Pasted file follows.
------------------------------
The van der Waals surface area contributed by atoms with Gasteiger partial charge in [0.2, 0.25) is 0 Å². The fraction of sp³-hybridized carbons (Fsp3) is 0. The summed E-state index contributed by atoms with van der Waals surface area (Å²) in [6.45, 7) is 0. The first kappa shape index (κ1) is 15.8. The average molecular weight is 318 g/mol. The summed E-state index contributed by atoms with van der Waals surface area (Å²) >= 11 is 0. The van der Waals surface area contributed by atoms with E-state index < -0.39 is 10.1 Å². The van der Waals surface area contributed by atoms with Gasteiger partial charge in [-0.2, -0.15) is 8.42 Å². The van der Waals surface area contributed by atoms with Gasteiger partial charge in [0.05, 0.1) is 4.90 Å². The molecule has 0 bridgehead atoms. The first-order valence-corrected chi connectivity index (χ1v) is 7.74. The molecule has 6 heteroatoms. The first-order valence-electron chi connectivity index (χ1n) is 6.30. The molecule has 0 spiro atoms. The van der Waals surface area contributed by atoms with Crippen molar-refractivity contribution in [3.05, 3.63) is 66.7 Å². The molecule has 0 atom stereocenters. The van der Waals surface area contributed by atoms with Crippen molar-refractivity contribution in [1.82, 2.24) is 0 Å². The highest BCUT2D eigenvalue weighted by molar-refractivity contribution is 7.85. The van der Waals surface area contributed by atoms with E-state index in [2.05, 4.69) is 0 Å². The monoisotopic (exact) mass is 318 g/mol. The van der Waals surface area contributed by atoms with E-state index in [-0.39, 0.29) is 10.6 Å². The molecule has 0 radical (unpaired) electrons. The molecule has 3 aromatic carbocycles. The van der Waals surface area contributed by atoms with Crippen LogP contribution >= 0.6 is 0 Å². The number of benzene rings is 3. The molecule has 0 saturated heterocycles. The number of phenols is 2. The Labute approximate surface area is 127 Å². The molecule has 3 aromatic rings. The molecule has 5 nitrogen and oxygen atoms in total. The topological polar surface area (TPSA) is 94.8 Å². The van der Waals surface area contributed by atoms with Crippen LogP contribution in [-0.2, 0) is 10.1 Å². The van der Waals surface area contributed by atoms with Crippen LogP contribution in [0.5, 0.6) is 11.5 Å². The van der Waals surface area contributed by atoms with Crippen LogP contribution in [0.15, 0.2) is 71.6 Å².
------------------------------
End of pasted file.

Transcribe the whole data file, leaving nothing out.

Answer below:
The van der Waals surface area contributed by atoms with Gasteiger partial charge in [0.2, 0.25) is 0 Å². The fraction of sp³-hybridized carbons (Fsp3) is 0. The summed E-state index contributed by atoms with van der Waals surface area (Å²) in [6.45, 7) is 0. The first kappa shape index (κ1) is 15.8. The average molecular weight is 318 g/mol. The summed E-state index contributed by atoms with van der Waals surface area (Å²) >= 11 is 0. The van der Waals surface area contributed by atoms with E-state index < -0.39 is 10.1 Å². The van der Waals surface area contributed by atoms with Gasteiger partial charge in [-0.2, -0.15) is 8.42 Å². The van der Waals surface area contributed by atoms with Gasteiger partial charge in [0.05, 0.1) is 4.90 Å². The molecule has 0 bridgehead atoms. The first-order valence-corrected chi connectivity index (χ1v) is 7.74. The molecule has 6 heteroatoms. The first-order valence-electron chi connectivity index (χ1n) is 6.30. The molecule has 0 spiro atoms. The van der Waals surface area contributed by atoms with Crippen molar-refractivity contribution in [3.05, 3.63) is 66.7 Å². The molecule has 0 atom stereocenters. The van der Waals surface area contributed by atoms with Crippen molar-refractivity contribution in [1.82, 2.24) is 0 Å². The highest BCUT2D eigenvalue weighted by molar-refractivity contribution is 7.85. The van der Waals surface area contributed by atoms with E-state index in [2.05, 4.69) is 0 Å². The monoisotopic (exact) mass is 318 g/mol. The van der Waals surface area contributed by atoms with E-state index in [-0.39, 0.29) is 10.6 Å². The molecule has 0 radical (unpaired) electrons. The molecule has 3 aromatic carbocycles. The van der Waals surface area contributed by atoms with Crippen LogP contribution >= 0.6 is 0 Å². The number of benzene rings is 3. The molecule has 0 saturated heterocycles. The number of phenols is 2. The Labute approximate surface area is 127 Å². The molecule has 3 aromatic rings. The molecule has 5 nitrogen and oxygen atoms in total. The topological polar surface area (TPSA) is 94.8 Å². The van der Waals surface area contributed by atoms with Crippen LogP contribution in [-0.2, 0) is 10.1 Å². The van der Waals surface area contributed by atoms with Crippen LogP contribution in [0.5, 0.6) is 11.5 Å². The van der Waals surface area contributed by atoms with Crippen LogP contribution in [0.15, 0.2) is 71.6 Å².